New Raleigh police chief Estella Patterson aims to regain trust of the public

RALEIGH, N.C. (WTVD) -- On her first full day on the job, Raleigh's new police chief sat down with ABC11's Lauren Johnson in a one-on-one interview.

She opens up about how she chose the profession, what she does when she's not in uniform, and what her top priorities are as the city's new top cop.

Chief Stella Patterson says regaining the public's trust is high on her wish list, and she says she's ready to do the work. Patterson joins the force after many years climbing the ranks at the Charlotte-Mecklenburg Police Department where she says she is proud of the use of force changes she helps implement with the department.

"Firstly, making sure that from the police perspective that our officers are well-trained, that they understand the law, that they know first amendment law, and they know that individuals can peacefully protest," Patterson said.

New Raleigh police chief Estella Patterson sits down with ABC11's Lauren Johnson in one-on-one
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Get to know Raleigh police chief Estella Patterson a little more.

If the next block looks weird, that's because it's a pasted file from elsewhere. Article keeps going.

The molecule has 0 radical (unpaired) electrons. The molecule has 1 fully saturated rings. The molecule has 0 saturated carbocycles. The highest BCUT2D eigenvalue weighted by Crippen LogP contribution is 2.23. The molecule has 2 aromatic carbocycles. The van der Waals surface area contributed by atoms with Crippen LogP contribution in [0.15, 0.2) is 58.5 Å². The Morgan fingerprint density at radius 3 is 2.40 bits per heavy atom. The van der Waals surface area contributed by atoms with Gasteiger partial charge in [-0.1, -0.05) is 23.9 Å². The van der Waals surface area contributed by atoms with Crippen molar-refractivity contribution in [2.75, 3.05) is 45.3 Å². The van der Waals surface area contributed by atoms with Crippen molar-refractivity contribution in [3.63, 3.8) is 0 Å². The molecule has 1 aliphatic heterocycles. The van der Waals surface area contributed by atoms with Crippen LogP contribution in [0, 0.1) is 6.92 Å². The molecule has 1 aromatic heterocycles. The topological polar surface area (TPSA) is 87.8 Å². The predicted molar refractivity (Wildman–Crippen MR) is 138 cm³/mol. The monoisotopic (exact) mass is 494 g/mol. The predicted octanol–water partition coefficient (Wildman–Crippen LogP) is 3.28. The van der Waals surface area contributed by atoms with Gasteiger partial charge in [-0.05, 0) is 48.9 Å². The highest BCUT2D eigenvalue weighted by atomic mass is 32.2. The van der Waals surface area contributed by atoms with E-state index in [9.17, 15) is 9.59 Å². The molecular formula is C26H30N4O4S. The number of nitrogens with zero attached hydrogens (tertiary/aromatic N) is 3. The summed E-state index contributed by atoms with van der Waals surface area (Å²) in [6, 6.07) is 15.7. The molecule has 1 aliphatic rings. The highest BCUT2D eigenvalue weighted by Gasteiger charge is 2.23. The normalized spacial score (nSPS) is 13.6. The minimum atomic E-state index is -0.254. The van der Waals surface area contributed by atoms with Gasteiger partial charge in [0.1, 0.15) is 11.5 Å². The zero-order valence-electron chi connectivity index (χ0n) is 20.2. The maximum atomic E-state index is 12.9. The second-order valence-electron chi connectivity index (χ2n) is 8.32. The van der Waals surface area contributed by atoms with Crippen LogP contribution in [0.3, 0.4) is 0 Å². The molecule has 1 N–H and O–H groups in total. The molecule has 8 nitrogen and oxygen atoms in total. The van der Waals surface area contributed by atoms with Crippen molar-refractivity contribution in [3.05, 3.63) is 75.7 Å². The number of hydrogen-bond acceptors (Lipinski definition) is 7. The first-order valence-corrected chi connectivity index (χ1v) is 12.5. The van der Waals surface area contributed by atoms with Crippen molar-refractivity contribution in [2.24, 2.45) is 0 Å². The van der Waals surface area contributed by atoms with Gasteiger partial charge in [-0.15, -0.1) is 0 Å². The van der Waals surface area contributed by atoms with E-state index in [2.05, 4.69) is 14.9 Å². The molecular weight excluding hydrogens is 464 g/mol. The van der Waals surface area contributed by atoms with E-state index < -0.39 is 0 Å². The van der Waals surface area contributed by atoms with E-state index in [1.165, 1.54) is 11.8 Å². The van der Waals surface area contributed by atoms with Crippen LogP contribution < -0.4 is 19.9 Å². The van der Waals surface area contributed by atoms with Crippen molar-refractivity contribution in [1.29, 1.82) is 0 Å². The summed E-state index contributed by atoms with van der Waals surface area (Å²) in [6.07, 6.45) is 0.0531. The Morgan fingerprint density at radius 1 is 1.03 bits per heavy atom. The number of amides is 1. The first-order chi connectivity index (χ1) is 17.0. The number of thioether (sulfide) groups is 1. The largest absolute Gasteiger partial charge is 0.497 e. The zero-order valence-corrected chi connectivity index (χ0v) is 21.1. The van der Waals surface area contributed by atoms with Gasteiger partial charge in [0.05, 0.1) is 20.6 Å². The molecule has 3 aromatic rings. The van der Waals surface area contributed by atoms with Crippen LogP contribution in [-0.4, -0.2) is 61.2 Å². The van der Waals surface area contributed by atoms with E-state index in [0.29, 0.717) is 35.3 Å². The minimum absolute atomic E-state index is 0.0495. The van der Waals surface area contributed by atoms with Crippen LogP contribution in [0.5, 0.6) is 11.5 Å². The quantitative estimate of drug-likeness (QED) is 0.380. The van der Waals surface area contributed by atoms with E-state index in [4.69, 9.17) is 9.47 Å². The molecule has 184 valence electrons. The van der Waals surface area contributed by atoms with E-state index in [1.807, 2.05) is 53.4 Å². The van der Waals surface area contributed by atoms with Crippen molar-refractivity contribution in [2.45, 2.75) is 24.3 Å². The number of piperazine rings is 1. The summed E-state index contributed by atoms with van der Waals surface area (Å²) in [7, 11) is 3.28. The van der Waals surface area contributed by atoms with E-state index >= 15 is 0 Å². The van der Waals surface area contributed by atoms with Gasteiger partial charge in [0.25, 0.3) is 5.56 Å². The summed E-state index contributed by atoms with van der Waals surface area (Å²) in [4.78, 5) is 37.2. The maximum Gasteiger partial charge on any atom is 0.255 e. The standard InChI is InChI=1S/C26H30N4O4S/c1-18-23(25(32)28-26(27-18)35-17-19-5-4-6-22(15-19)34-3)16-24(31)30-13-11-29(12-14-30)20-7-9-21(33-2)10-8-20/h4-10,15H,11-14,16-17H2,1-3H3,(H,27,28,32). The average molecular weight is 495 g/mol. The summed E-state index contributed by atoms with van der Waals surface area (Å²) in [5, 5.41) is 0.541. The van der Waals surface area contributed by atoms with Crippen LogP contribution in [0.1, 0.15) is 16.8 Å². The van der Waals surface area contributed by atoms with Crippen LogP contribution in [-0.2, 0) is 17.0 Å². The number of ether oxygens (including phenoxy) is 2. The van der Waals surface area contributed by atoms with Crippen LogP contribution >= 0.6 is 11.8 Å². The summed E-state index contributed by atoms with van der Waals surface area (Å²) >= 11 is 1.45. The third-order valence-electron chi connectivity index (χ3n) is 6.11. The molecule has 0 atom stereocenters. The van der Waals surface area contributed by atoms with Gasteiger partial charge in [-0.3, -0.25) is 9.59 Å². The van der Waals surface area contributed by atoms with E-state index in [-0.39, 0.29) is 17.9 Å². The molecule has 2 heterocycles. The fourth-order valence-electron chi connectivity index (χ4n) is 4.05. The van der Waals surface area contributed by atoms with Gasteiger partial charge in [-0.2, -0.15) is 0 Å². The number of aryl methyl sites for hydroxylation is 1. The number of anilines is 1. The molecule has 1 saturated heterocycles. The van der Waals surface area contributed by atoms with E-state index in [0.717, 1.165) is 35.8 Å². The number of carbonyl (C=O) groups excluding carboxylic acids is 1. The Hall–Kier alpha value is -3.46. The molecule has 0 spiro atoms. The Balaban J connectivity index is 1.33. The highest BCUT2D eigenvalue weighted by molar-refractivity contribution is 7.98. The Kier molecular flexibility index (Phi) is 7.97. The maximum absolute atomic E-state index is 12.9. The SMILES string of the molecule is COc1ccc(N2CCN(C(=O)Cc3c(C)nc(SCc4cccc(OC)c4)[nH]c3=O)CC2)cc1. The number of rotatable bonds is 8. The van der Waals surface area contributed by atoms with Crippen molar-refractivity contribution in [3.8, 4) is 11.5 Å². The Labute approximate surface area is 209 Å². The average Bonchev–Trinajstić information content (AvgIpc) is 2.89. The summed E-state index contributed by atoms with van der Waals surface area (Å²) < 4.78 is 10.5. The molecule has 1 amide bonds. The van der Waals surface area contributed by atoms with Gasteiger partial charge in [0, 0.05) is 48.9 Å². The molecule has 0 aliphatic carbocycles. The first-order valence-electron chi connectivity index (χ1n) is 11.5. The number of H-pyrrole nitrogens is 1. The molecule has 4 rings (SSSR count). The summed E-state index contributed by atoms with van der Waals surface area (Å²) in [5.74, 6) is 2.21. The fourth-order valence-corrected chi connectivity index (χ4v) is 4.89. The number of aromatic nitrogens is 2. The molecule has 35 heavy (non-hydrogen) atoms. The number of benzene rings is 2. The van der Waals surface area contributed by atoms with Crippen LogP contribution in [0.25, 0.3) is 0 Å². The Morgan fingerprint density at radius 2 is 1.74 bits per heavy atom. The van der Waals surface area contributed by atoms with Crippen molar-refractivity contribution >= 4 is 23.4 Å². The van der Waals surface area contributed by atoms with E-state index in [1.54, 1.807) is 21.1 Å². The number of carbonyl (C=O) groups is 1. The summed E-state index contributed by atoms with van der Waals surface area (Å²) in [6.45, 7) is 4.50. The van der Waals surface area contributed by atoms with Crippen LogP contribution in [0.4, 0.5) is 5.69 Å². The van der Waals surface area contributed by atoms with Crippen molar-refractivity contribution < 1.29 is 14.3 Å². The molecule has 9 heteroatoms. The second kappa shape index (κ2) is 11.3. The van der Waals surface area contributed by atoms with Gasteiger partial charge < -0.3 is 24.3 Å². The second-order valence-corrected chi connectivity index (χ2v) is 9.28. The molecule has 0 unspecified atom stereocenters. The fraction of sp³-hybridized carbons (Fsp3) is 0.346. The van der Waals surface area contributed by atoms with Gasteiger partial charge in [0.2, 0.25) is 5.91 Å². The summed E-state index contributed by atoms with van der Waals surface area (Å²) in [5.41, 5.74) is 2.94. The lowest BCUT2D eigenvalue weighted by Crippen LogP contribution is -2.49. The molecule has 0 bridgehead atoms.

After spending more than two decades of her career in Charlotte, she says Raleigh is similar when it comes to growth which sometimes, unfortunately, breeds crime. Her mission is to reduce the violent crimes our city is seeing, and she says that can only happen by improving relationships between police and the community.

The mother of two sons says she understands the fears Black mothers have when they leave home or encounter police. That reality and the death of Fayetteville-native George Floyd are both reasons why Patterson insists proper training and supervision is paramount within the department.

Chief Patterson says communication with the community and transparency with the media are both important to her success as a leader.

So, why Raleigh after 25 years with Charlotte-Mecklenburg Police Department? Patterson says it was the progressive thinking the department presents in moving the city forward. Patterson acknowledges it being a tough time to be in uniform, after the civil unrest of last summer, but maintains serving and protecting is an honor, and recruitment is high on her 'to do' list.

In the coming weeks, she plans to get out to meet more of her officers and members of the community to get a gauge on where she needs to begin making changes for the city of Raleigh.
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